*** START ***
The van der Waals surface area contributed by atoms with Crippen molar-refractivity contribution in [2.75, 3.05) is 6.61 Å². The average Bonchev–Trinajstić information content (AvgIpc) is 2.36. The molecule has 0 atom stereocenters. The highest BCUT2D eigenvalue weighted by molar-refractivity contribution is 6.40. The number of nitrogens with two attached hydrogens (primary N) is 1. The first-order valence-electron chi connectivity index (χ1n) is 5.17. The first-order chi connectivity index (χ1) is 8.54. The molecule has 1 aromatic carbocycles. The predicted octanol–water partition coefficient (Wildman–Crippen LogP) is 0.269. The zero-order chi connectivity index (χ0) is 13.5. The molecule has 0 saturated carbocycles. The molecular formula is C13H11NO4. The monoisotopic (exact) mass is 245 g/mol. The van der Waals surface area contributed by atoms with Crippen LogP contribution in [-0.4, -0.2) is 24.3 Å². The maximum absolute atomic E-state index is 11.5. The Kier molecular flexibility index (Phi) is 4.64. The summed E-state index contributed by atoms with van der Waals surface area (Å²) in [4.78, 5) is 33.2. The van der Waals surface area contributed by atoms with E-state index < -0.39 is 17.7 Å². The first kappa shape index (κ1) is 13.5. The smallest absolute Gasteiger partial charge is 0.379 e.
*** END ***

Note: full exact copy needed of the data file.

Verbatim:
The van der Waals surface area contributed by atoms with Crippen molar-refractivity contribution in [2.75, 3.05) is 6.61 Å². The average Bonchev–Trinajstić information content (AvgIpc) is 2.36. The molecule has 0 atom stereocenters. The highest BCUT2D eigenvalue weighted by molar-refractivity contribution is 6.40. The number of nitrogens with two attached hydrogens (primary N) is 1. The first-order valence-electron chi connectivity index (χ1n) is 5.17. The first-order chi connectivity index (χ1) is 8.54. The molecule has 1 aromatic carbocycles. The predicted octanol–water partition coefficient (Wildman–Crippen LogP) is 0.269. The zero-order chi connectivity index (χ0) is 13.5. The molecule has 0 saturated carbocycles. The molecular formula is C13H11NO4. The monoisotopic (exact) mass is 245 g/mol. The van der Waals surface area contributed by atoms with Crippen LogP contribution in [-0.4, -0.2) is 24.3 Å². The maximum absolute atomic E-state index is 11.5. The Kier molecular flexibility index (Phi) is 4.64. The summed E-state index contributed by atoms with van der Waals surface area (Å²) in [4.78, 5) is 33.2. The van der Waals surface area contributed by atoms with E-state index < -0.39 is 17.7 Å². The first kappa shape index (κ1) is 13.5. The smallest absolute Gasteiger partial charge is 0.379 e.